This is an astounding figure. Aside from the rather special case of East Germany, and the much smaller example of Newfoundland, it is hard to think of any other region of similar size (the population of Northern Ireland is 1.6 million) that is subsidised on this scale. To say that is not to make any moral or political judgement: one could argue that the money is well spent. But it is a fact that this is a very unusual arrangement.
Some money goes in supporting a very high level of unemployment. But a lot goes on providing good schools (the best A-level results in the UK), excellent health care, and innovative work on rehabilitation, for example, the Industrial Therapy Organisation, which helps to get people with mental illness back into the job market.
In one sense this public spending continues a long tradition in Belfast. There always was a sense of civic responsibility to the place: a century ago it pioneered public health care. But then the bill was paid by the might of the shipbuilding and linen industries; now it is paid for by the English taxpayer.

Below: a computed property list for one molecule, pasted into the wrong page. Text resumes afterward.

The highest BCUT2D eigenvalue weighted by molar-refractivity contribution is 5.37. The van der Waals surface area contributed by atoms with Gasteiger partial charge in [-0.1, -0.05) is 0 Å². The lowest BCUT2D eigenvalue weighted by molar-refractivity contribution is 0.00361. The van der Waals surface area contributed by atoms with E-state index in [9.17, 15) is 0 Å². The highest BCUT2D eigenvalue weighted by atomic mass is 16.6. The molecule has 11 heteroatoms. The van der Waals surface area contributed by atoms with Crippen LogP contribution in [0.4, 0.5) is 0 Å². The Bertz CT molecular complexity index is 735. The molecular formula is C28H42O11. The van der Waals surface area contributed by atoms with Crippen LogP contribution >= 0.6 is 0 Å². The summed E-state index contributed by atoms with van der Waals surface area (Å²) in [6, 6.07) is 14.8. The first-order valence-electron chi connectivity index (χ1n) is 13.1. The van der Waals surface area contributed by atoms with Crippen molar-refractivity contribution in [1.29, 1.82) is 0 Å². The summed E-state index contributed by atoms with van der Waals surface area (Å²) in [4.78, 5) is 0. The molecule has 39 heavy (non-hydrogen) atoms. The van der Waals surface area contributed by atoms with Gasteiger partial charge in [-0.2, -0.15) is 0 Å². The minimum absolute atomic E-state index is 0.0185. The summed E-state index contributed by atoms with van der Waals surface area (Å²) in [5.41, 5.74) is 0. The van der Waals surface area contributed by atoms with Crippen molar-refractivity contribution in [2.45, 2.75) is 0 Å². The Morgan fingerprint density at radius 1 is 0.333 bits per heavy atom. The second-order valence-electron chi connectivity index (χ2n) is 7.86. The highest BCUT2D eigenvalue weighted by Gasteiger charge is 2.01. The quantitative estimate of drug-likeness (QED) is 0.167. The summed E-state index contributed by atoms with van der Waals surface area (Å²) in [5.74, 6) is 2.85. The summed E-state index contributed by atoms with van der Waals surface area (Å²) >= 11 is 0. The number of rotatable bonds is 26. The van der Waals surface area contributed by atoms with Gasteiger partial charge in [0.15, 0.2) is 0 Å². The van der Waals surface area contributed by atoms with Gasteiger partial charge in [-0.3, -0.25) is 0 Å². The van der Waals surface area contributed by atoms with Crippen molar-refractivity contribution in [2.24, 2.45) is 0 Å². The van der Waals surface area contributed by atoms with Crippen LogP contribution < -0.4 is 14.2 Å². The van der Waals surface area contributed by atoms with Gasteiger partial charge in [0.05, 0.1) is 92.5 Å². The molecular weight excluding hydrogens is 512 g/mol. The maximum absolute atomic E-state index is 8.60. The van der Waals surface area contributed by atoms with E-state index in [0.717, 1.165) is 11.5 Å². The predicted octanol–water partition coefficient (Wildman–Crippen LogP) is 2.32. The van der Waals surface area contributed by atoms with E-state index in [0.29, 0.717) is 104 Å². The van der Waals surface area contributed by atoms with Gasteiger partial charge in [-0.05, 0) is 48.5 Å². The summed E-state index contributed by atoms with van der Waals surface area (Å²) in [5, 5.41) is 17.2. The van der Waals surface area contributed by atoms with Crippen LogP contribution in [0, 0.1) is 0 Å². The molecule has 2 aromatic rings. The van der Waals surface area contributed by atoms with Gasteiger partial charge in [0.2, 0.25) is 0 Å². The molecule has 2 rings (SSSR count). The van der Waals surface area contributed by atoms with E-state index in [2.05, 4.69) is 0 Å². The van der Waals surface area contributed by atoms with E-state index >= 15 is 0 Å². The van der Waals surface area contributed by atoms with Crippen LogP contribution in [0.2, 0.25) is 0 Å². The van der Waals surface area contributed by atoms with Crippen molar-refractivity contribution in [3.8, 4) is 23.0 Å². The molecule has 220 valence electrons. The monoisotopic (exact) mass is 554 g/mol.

The scale of this subsidy raises some obvious questions. The supposed peace dividend turns on whether Northern Ireland keeps some of the money it now receives for security. There have been suggestions from the Secretary of State for Northern Ireland, Patrick Mayhew, that it will, but who is to say in five years' time what might happen? A crude calculation would suggest that 20,000 security jobs will be lost, but the province will gain the same number, 10,000 from more tourism and the rest from additional inward investment.
But this sort of calculation ignores the dynamics of the situation. The much more interesting question is, surely, how resilient might the Northern Irish be under a range of different political outcomes - from being part of a united Ireland to being (with doubtless some redrawing of boundaries) an independent state?
IT IS hard to see the South as anything other than a modest winner under most outcomes. It already has a trade surplus with the North. Half of its shipping exports go through the port of Larne, which is vastly more efficient than Dublin. The big issue for the South is whether it can use the opportunity granted by the EU subsidies to create a larger self- sustaining economic sector, for it is always an unsafe strategy to rely on other countries' taxpayers.
For the North, the issue is the same, writ even larger. The economy has been greatly distorted by the Troubles. The public sector is enormous, accounting for 35 per cent of employment - double that of the UK as a whole. Under any outcome that is going to fall. People will have to find other employment. What else can they do?